For example, Anny Ondra’s luminous performance in Hitchcock’s landmark Blackmail cannot simply be described as an example of a prototype femme fatale, since her screen presence conjures up a macabre intensity of beauty and otherness more vulnerable and delicate than Louise Brooks in G.W. Pabst’s Pandora’s Box (1929). Similarly, Virginia Valli and Carmelita Geraghty’s chorus girls in Hitchcock’s debut feature The Pleasure Garden, based on Oliver Sandys’ novel exploring the tumultuous life of music hall performers, are unique and challenging subjects, morally complex and provocative for their time. The Ring’s Lillian Hall-Davis not only fulfils the role of object of desire for two rival boxers, fleshing out a love triangle fantasy, she is also a soothing screen presence, the emotional core of a film that acutely contrasts the grotesque and often inhuman battles fought in the ring.
Essentially, Hitchcock’s earlier women share the same lifeblood as his later femmes fatales, but their value is much more than this: Mulvey’s focus on the misogyny of his films cannot entirely sum up the specificity of his women, their unique truthfulness, their depth and emotional potency, the visual alchemy they create. The BFI retrospective invites a reinvestigation of the links that bind Hitchcock’s attitudes to more intricate questions of truth, the richness of his cinematic worlds and the pivotal role of the women at the heart of such intense viewing experiences.
While Hitchcock’s narratives and his remarkable aesthetic style have indelibly shaped cinematic convention, his legacy is most interestingly felt in the work of contemporary directors whose films offer dramatically different explorations of female sexuality and voyeurism.
Although entirely separate from Hitchcock in her approach to narrative and form, the New Zealand film-maker Jane Campion has shown us the other side of the mirror, as it were - the dreams and desires of the desired object. In Campion’s films, women actively (and ambivalently) explore their own fluid and shifting subjectivity as well as their status as objects of male visual pleasure: The Piano (1993) and In The Cut (2003) both tell us much about female desire and the pleasure of “looking”, opening complex questions about female voyeurism, power relations and sexual difference.
Similarly, the British film-maker Andrea Arnold has made an entire film of the relations between scopophilia and female sexuality, in which the female voyeur tracks and locates her “victim”. Red Road (2006) subverts the idea of the male voyeur, focusing on the story of a female security guard as she follows via a huge network of surveillance cameras the movements of the man responsible for the death of her son.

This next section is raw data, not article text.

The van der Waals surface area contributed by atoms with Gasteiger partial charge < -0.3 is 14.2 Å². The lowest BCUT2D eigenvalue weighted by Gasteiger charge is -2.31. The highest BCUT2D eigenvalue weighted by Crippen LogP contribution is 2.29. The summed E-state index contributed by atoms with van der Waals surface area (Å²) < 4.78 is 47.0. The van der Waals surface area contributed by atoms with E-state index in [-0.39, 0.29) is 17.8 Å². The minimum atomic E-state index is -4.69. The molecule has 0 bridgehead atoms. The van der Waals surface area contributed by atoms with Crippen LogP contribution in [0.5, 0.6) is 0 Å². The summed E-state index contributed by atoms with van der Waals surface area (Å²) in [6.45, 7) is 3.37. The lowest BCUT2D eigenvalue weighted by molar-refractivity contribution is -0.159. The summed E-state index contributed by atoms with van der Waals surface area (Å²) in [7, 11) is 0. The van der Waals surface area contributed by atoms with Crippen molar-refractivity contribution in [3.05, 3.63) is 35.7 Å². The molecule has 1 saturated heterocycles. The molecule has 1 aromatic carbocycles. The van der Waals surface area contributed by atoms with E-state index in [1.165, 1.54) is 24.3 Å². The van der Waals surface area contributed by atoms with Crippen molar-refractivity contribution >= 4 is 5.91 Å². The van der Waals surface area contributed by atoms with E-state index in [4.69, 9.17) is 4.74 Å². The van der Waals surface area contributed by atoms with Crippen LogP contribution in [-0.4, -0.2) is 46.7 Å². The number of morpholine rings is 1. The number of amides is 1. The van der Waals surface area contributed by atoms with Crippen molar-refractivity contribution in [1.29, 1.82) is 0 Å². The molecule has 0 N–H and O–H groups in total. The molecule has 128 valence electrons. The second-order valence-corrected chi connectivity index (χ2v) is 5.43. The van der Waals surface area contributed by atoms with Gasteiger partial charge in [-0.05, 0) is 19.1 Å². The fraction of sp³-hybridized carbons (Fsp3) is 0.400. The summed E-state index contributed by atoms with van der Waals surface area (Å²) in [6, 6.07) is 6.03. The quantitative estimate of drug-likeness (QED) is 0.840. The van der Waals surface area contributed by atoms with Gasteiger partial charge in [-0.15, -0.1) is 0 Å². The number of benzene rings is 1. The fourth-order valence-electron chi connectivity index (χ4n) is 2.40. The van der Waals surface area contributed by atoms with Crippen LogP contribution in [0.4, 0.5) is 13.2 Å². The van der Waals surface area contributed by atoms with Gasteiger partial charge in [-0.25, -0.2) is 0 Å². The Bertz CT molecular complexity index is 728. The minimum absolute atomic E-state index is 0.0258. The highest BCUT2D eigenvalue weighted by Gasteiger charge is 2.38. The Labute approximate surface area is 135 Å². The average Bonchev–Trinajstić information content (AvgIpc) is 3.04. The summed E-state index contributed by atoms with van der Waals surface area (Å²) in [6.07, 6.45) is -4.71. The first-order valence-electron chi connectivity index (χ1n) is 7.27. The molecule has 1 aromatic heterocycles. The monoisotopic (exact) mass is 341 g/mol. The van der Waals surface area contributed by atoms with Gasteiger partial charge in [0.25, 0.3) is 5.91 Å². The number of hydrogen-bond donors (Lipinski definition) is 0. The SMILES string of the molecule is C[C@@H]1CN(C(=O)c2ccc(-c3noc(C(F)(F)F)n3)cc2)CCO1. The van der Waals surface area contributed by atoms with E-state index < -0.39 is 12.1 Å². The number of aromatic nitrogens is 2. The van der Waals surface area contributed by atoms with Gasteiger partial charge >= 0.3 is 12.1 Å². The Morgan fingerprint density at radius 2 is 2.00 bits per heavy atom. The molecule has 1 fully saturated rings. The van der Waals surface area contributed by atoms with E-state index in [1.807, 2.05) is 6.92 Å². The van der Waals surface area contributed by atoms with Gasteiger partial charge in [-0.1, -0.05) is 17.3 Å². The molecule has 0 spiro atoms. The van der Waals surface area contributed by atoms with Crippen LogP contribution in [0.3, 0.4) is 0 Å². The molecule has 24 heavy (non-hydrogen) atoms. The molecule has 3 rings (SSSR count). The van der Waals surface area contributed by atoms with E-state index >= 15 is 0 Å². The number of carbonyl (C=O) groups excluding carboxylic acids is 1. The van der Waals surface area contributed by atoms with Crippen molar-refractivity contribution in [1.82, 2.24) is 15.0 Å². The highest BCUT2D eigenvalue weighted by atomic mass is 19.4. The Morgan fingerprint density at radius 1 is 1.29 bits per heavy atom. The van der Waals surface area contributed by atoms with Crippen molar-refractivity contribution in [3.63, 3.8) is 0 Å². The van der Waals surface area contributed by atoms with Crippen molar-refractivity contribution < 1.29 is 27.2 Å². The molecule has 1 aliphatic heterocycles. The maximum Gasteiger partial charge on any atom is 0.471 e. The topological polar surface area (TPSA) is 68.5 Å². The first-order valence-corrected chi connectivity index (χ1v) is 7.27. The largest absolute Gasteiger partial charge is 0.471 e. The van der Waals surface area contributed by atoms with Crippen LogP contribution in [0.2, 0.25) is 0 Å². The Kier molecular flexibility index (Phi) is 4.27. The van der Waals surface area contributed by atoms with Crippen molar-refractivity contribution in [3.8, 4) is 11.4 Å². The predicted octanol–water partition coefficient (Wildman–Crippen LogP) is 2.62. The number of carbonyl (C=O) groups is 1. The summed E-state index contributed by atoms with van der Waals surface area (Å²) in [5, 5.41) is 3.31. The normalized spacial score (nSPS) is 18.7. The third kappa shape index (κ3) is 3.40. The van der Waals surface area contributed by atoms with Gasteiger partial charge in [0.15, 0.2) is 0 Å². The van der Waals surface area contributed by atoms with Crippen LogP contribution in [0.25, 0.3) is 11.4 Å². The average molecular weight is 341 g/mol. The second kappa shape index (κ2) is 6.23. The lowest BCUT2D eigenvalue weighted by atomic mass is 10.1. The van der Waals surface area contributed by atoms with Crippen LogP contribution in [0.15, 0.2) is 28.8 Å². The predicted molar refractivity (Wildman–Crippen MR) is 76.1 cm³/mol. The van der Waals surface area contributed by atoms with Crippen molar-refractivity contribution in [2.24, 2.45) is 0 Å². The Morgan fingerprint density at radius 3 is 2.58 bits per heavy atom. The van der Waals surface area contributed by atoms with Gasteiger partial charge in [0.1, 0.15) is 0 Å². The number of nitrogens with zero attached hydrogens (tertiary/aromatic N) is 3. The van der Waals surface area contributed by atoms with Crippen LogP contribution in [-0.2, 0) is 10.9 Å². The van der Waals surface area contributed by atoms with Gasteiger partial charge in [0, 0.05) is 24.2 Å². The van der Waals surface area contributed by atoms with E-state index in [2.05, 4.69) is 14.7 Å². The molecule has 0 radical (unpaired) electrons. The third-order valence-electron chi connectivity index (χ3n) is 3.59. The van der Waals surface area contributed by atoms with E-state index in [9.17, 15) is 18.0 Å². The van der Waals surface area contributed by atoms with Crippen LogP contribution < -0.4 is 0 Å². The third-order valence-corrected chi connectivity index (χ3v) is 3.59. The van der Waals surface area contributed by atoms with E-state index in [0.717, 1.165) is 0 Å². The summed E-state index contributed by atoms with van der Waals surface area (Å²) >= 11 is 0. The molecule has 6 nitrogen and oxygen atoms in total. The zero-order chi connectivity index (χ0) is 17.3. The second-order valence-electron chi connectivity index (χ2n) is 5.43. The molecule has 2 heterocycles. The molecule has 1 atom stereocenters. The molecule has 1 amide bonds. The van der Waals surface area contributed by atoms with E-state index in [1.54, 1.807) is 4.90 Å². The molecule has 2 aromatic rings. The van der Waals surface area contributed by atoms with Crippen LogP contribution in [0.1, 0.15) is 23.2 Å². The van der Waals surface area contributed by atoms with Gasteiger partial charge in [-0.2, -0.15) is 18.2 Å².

The francophone art cinema of Belgian film-maker Chantal Akerman also offers nuanced reinterpretations of Hitchcock’s cinematic tropes, especially in her adaptation of Marcel Proust’s La Prisonnière, called La Captive (2000), which deliberately evokes the enchanted and ghostly filmic world synonymous with Vertigo’s dreamlike yet darkly obsessive imagery.
Also of note is the work of Spain’s Pedro Almodovar and his highly creative exploration of gender and identity, which precisely channels Hitchcock’s dark unfurling of human desire. Films such as Bad Education (2004) and Broken Embraces (2009) not only enrich our understanding of women as ciphers, signs and icons of desire but also dramatically alter our notions of gender and fixed, heteronormative conceptions of sexed identity. Almodovar’s “women” are in constant transformation, mirroring their ever-shifting emotional interiority, changing their appearance with wigs and other prosthetics, sometimes even changing gender entirely: femininity and masculinity are as interchangeable as the masks of make-up adorning their faces. Indeed, one might argue that Norman Bates (Anthony Perkins), the mother-obsessed protagonist of Psycho with a tendency to wear her clothes, represents a kind of blueprint or, rather, point of departure for all of Almodovar’s more positive, contextual interest in sexuality and identity, beautifully explored in films such as High Heels (1991) and All About My Mother (1999).
As Judy’s metamorphosis in Vertigo shows us, Hitchcock’s images of women are deeply embedded in cinematic history; they uncannily unearth our unconscious fears and desires, are impossibly powerful and entrancing beyond all comprehension. The BFI retrospective affords us the opportunity to embrace Hitchcock’s femmes fatales and virginal blondes, not merely as victims of his fantasies but as the legacy of cinema itself and its greatest truths.